to the Houri's Siren
by Najia El-Mouzayen
August 28, 2000
After having read Martha Graham's
autobiography and then her biography, I absorbed her dedication to
her career into my own heart, deciding that since she performed until
the age of 92, then I also should attempt to do the same. I have
made numerous boastful references since then about my determination
to follow her famous footsteps.
was then, and this is now!
What I had not considered was
that she and I practiced our art in two widely divergent fields of
dance and, moreover, the world of Oriental dance as an occupation
has rarely been an art form in which senior citizens are received
with open arms! I grant you that many mature dancers perform and
teach Middle Eastern dance.
one were willing to subject one's self to the plastic
surgeon's knife, the performing part of the dance as
an occupation is best left done to those young women
who can better shed the late hours and difficult working
conditions plus audience expectations than I.
I imagined that I would feel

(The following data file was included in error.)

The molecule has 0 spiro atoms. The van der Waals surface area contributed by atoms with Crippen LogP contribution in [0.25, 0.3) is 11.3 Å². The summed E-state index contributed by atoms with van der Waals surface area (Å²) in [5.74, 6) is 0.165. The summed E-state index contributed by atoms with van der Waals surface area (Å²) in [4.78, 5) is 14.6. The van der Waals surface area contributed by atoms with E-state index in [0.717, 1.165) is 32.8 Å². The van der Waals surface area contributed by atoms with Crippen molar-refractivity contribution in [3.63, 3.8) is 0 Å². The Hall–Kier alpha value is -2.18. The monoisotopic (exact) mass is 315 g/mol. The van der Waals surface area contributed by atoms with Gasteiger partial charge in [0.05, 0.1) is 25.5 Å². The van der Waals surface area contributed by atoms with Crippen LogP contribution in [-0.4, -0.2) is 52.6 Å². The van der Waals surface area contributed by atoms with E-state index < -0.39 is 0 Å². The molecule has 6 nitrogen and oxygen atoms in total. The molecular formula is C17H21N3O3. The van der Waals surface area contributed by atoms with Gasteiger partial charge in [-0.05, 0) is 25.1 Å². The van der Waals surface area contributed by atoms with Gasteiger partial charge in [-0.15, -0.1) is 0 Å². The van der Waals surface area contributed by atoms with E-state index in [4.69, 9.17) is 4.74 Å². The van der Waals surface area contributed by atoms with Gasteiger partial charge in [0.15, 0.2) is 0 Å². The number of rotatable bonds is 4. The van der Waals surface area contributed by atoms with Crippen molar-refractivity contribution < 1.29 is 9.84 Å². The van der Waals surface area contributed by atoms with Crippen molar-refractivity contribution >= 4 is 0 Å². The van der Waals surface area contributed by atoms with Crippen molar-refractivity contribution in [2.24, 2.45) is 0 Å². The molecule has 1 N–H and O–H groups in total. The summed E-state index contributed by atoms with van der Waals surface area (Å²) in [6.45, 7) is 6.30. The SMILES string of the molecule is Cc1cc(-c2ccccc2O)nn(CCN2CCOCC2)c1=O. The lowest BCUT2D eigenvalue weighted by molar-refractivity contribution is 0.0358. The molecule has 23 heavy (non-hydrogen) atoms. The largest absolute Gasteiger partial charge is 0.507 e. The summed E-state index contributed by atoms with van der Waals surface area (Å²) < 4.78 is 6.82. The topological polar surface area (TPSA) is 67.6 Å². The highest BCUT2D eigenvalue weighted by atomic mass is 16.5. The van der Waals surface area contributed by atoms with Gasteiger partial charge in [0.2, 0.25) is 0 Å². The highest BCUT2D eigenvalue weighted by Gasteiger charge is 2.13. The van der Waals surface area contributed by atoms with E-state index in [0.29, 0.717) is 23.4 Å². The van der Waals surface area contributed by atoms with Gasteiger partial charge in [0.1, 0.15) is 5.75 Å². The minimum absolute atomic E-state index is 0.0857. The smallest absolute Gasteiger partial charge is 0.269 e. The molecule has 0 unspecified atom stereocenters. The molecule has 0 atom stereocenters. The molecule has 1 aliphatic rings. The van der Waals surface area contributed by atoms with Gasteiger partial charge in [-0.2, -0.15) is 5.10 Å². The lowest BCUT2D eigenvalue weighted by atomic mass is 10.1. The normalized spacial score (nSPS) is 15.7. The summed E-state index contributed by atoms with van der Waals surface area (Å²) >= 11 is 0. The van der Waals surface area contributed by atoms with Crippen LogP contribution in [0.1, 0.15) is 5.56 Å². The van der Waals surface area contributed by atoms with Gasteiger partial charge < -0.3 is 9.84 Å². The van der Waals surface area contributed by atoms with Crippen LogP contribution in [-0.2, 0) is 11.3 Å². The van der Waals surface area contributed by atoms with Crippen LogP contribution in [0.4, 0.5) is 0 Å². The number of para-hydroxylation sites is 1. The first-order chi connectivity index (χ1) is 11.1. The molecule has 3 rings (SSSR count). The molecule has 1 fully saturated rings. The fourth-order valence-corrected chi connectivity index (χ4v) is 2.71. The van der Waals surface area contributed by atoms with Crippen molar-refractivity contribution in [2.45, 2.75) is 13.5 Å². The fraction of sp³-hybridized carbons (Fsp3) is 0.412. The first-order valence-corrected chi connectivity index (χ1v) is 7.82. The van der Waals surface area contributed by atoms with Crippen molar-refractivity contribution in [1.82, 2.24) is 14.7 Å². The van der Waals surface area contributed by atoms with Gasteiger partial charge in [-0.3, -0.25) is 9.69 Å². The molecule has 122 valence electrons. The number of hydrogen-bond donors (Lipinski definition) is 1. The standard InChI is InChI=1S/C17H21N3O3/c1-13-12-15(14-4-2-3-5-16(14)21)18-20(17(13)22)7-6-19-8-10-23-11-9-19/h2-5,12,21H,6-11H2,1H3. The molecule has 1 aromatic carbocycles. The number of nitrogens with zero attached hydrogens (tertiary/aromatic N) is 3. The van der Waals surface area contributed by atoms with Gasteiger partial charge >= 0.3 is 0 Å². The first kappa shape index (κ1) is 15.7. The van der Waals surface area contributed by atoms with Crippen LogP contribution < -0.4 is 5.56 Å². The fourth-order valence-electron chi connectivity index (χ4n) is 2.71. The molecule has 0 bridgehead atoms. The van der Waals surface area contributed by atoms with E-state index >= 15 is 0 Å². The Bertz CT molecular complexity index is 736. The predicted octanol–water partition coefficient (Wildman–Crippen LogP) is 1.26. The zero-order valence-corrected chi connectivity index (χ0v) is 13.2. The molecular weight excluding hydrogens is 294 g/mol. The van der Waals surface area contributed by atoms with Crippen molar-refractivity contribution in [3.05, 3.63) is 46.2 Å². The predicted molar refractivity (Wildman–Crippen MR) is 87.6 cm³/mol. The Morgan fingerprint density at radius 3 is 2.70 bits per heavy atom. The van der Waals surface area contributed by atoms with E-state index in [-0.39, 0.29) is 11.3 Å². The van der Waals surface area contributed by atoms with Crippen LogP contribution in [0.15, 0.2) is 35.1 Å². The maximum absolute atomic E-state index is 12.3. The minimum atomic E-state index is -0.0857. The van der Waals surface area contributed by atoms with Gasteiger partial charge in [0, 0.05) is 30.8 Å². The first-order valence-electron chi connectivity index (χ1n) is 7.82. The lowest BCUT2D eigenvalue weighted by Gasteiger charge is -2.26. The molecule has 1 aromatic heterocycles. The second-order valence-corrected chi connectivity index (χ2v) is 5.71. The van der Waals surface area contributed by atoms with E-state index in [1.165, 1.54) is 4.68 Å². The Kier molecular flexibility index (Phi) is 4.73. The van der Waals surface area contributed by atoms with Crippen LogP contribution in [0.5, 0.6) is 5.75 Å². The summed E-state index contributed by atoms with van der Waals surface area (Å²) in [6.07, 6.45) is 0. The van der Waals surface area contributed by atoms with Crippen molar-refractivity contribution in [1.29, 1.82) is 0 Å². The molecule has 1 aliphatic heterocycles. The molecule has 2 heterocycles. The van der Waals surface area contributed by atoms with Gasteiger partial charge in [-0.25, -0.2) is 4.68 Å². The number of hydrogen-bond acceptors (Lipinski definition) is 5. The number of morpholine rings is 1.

satisfied and happy to dance at special occasions and festivals in
my role as a dance instructor, but a sizable obstacle thwarted my
fantasy. That daunting obstacle was the specter of my former self,
the "Younger Najia". She was bright eyed and bushy-tailed
with her grand figure, her dazzling wardrobe of cabaret costumes
and her embroidered and specially designed "ethnic" costumes.
She was always
there dancing at my shoulder and up-staging me in my
own mind, and I had not counted on that competition!
As my next birthday approached,
which was also my thirtieth year of dance as an occupation, I decided
that it would be best if I bade farewell to performing in public.
It felt to me that it was a "career suicide", full of poignant
and sad, if mistaken romanticism. I had only thought about the lovely
video that Bert
Balladine, my mentor, gave me featuring the famous
belly dancer Samia Gamal at age sixty-five dancing her come-back
performance against her friends' advice. I thought about the display
of loving support from her fans and thought, "What a lovely
way to end one's performing career!"
Accordingly, I decided to schedule
a student recital for in a restaurant where I had once been featured